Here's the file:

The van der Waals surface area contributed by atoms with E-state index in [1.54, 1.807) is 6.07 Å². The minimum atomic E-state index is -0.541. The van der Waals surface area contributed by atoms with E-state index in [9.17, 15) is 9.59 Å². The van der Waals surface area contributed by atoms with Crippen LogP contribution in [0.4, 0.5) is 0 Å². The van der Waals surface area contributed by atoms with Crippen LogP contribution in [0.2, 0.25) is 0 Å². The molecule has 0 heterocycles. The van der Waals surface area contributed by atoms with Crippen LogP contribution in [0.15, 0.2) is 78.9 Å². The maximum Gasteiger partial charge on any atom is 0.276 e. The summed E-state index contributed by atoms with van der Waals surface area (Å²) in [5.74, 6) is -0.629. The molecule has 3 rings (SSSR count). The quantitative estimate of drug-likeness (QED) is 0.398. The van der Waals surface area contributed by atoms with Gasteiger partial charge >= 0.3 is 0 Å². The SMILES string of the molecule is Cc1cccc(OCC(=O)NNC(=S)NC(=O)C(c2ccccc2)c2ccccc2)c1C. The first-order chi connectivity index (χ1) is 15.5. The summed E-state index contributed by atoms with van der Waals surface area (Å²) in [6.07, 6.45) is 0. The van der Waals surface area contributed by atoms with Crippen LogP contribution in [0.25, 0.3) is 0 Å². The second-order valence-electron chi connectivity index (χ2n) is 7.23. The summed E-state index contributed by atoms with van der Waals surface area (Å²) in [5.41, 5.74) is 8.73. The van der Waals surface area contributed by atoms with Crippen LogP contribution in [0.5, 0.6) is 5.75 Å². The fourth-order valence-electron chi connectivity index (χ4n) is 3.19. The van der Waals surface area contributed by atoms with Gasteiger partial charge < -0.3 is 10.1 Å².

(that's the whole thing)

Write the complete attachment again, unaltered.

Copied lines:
The van der Waals surface area contributed by atoms with E-state index in [1.54, 1.807) is 6.07 Å². The minimum atomic E-state index is -0.541. The van der Waals surface area contributed by atoms with E-state index in [9.17, 15) is 9.59 Å². The van der Waals surface area contributed by atoms with Crippen LogP contribution in [0.4, 0.5) is 0 Å². The van der Waals surface area contributed by atoms with Crippen LogP contribution in [0.2, 0.25) is 0 Å². The molecule has 0 heterocycles. The van der Waals surface area contributed by atoms with Crippen LogP contribution in [0.15, 0.2) is 78.9 Å². The maximum Gasteiger partial charge on any atom is 0.276 e. The summed E-state index contributed by atoms with van der Waals surface area (Å²) in [5.74, 6) is -0.629. The molecule has 3 rings (SSSR count). The quantitative estimate of drug-likeness (QED) is 0.398. The van der Waals surface area contributed by atoms with Gasteiger partial charge >= 0.3 is 0 Å². The SMILES string of the molecule is Cc1cccc(OCC(=O)NNC(=S)NC(=O)C(c2ccccc2)c2ccccc2)c1C. The first-order chi connectivity index (χ1) is 15.5. The summed E-state index contributed by atoms with van der Waals surface area (Å²) in [6.07, 6.45) is 0. The van der Waals surface area contributed by atoms with Crippen LogP contribution in [0.25, 0.3) is 0 Å². The second-order valence-electron chi connectivity index (χ2n) is 7.23. The summed E-state index contributed by atoms with van der Waals surface area (Å²) in [5.41, 5.74) is 8.73. The van der Waals surface area contributed by atoms with Crippen LogP contribution in [0.5, 0.6) is 5.75 Å². The fourth-order valence-electron chi connectivity index (χ4n) is 3.19. The van der Waals surface area contributed by atoms with Gasteiger partial charge < -0.3 is 10.1 Å².